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He is not that goose and ass that Valla would make him. Baker.
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4. To require; to constrain; to compel; to force; to cause; to occasion; -- followed by a noun or pronoun and infinitive.
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&hand_; In the active voice the to of the infinitive is usually omitted.
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I will make them hear my words. Deut. iv. 10.
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They should be made to rise at their early hour. Locke.
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5. To become; to be, or to be capable of being, changed or fashioned into; to do the part or office of; to furnish the material for; as, he will make a good musician; sweet cider makes sour vinegar; wool makes warm clothing.
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And old cloak makes a new jerkin. Shak.
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6. To compose, as parts, ingredients, or materials; to constitute; to form; to amount to; as, a pound of ham makes a hearty meal.
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The heaven, the air, the earth, and boundless sea,
Make but one temple for the Deity.
Waller.
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7. To be engaged or concerned in. [Obs.]
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Gomez, what makest thou here, with a whole brotherhood of city bailiffs? Dryden.
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8. To reach; to attain; to arrive at or in sight of.And make the Libyan shores.” Dryden.
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They that sail in the middle can make no land of either side. Sir T. Browne.
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To make a bed, to prepare a bed for being slept on, or to put it in order. -- To make a card (Card Playing), to take a trick with it. -- To make account. See under Account, n. -- To make account of, to esteem; to regard. -- To make away. (a) To put out of the way; to kill; to destroy. [Obs.]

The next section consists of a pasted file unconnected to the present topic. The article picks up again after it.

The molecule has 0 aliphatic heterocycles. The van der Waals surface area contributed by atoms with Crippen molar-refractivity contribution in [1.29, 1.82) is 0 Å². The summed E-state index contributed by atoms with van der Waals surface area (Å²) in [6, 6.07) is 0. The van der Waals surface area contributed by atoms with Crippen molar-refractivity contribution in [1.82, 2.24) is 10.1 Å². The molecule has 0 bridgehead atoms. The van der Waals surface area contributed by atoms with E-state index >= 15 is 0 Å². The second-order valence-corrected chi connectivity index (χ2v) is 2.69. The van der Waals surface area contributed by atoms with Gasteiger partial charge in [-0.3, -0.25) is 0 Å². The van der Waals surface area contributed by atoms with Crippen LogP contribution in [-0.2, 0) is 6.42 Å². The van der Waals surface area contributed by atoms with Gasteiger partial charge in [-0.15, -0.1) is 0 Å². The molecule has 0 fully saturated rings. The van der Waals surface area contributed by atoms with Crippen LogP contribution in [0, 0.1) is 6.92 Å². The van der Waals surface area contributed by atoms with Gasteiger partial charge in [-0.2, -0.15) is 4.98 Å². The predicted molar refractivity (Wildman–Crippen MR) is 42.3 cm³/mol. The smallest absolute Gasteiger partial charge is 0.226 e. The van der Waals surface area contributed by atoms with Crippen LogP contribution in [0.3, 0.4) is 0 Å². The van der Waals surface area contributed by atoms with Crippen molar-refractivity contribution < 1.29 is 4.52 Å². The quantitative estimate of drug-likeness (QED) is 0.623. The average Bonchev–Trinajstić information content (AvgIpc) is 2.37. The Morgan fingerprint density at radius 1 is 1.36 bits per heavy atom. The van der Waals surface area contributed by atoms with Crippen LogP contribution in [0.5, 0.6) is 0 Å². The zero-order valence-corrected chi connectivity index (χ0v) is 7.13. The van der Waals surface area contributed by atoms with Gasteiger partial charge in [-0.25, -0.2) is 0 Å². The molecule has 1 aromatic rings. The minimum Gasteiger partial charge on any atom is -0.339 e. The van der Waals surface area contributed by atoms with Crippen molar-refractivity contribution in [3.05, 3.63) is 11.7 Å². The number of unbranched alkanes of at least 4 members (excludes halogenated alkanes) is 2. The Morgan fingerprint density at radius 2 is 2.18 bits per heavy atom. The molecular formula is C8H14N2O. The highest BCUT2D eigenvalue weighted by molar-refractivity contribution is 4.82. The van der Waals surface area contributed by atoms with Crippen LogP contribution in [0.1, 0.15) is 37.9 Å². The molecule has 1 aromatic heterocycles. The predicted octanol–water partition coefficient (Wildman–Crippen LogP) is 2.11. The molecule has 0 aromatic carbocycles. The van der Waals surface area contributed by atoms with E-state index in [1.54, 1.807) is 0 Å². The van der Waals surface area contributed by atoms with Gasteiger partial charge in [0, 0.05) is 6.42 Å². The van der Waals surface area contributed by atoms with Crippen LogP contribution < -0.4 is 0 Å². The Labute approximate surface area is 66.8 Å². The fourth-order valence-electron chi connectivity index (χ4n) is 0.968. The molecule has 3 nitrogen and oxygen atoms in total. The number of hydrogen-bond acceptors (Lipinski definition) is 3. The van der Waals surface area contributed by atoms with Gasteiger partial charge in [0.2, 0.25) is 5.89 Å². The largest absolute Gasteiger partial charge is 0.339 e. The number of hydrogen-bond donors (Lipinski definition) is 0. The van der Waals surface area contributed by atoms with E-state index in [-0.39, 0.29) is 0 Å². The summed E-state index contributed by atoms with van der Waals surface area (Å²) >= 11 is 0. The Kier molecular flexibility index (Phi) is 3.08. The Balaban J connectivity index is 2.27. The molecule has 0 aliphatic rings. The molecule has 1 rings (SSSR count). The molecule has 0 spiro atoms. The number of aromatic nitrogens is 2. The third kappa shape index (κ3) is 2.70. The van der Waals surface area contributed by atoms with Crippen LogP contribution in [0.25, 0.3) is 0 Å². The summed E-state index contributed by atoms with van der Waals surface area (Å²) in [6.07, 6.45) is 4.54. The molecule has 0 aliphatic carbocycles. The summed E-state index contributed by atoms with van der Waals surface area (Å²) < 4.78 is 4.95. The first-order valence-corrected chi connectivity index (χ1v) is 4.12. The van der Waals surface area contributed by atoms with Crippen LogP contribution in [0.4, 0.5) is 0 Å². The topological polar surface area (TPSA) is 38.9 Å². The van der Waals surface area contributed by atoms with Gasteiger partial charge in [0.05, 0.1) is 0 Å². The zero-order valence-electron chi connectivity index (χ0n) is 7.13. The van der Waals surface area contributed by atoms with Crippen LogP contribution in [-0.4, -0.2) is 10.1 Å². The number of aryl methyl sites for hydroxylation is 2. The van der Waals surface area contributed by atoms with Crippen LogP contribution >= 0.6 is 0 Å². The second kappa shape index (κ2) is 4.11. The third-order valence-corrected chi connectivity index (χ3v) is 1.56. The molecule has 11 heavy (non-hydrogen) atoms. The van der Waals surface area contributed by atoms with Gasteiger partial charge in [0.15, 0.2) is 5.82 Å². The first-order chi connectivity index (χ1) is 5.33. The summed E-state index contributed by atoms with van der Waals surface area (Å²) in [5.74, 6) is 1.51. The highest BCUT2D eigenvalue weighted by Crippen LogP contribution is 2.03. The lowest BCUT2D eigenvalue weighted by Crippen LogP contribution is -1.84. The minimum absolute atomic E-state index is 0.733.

[1913 Webster]If a child were crooked or deformed in body or mind, they made him away. Burton.
[1913 Webster](b) To alienate; to transfer; to make over. [Obs.] Waller. -- To make believe, to pretend; to feign; to simulate. -- To make bold, to take the liberty; to venture. -- To make the cards (Card Playing), to shuffle the pack. -- To make choice of, to take by way of preference; to choose. -- To make danger, to make experiment. [Obs.] Beau. & Fl. -- To make default (Law), to fail to appear or answer. -- To make the doors, to shut the door. [Obs.]
[1913 Webster]Make the doors upon a woman's wit, and it will out at the casement. Shak.
[1913 Webster]- To make free with. See under Free, a. -- To make good. See under Good. -- To make head, to make headway. -- To make light of. See under Light, a. -- To make little of. (a) To belittle. (b) To accomplish easily. -- To make love to. See under Love, n. -- To make meat, to cure meat in the open air. [Colloq. Western U. S.] -- To make merry, to feast; to be joyful or jovial. -- To make much of, to treat with much consideration,, attention, or fondness; to value highly. -- To make no bones. See under Bone, n. -- To make no difference, to have no weight or influence; to be a matter of indifference. -- To make no doubt, to have no doubt. -- To make no matter, to have no weight or importance; to make no difference. -- To make oath (Law), to swear, as to the truth of something, in a prescribed form of law. -- To make of. (a) To understand or think concerning; as, not to know what to make of